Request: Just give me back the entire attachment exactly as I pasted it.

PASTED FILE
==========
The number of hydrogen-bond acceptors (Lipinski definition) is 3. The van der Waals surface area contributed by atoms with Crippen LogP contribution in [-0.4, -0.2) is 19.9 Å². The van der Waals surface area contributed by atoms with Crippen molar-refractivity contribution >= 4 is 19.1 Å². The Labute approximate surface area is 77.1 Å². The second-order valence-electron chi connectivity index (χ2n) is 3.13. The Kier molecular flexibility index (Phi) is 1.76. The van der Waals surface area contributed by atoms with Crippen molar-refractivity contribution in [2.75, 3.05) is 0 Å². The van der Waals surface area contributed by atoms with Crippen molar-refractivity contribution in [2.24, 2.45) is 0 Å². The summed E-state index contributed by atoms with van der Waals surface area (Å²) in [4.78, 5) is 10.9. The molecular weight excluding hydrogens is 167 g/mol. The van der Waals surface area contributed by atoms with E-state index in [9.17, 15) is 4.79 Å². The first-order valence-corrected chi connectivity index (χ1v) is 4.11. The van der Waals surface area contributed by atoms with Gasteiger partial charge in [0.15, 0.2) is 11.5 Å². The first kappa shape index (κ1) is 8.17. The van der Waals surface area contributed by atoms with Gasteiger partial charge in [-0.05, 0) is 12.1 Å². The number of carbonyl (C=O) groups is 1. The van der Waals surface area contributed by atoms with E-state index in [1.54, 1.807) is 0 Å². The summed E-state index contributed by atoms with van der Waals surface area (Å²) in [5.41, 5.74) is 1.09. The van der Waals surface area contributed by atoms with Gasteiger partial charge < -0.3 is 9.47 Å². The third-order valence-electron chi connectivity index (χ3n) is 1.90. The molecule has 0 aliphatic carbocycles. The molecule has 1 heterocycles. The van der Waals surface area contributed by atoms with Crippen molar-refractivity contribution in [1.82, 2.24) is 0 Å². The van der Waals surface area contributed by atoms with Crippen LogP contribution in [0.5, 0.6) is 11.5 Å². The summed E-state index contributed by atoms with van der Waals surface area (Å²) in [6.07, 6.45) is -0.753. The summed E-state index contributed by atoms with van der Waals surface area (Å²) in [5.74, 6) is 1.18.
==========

The number of hydrogen-bond acceptors (Lipinski definition) is 3. The van der Waals surface area contributed by atoms with Crippen LogP contribution in [-0.4, -0.2) is 19.9 Å². The van der Waals surface area contributed by atoms with Crippen molar-refractivity contribution >= 4 is 19.1 Å². The Labute approximate surface area is 77.1 Å². The second-order valence-electron chi connectivity index (χ2n) is 3.13. The Kier molecular flexibility index (Phi) is 1.76. The van der Waals surface area contributed by atoms with Crippen molar-refractivity contribution in [2.75, 3.05) is 0 Å². The van der Waals surface area contributed by atoms with Crippen molar-refractivity contribution in [2.24, 2.45) is 0 Å². The summed E-state index contributed by atoms with van der Waals surface area (Å²) in [4.78, 5) is 10.9. The molecular weight excluding hydrogens is 167 g/mol. The van der Waals surface area contributed by atoms with E-state index in [9.17, 15) is 4.79 Å². The first-order valence-corrected chi connectivity index (χ1v) is 4.11. The van der Waals surface area contributed by atoms with Gasteiger partial charge in [0.15, 0.2) is 11.5 Å². The first kappa shape index (κ1) is 8.17. The van der Waals surface area contributed by atoms with Gasteiger partial charge in [-0.05, 0) is 12.1 Å². The number of carbonyl (C=O) groups is 1. The van der Waals surface area contributed by atoms with E-state index in [1.54, 1.807) is 0 Å². The summed E-state index contributed by atoms with van der Waals surface area (Å²) in [5.41, 5.74) is 1.09. The van der Waals surface area contributed by atoms with Gasteiger partial charge < -0.3 is 9.47 Å². The third-order valence-electron chi connectivity index (χ3n) is 1.90. The molecule has 0 aliphatic carbocycles. The molecule has 1 heterocycles. The van der Waals surface area contributed by atoms with Crippen molar-refractivity contribution in [1.82, 2.24) is 0 Å². The van der Waals surface area contributed by atoms with Crippen LogP contribution in [0.5, 0.6) is 11.5 Å². The summed E-state index contributed by atoms with van der Waals surface area (Å²) in [6.07, 6.45) is -0.753. The summed E-state index contributed by atoms with van der Waals surface area (Å²) in [5.74, 6) is 1.18.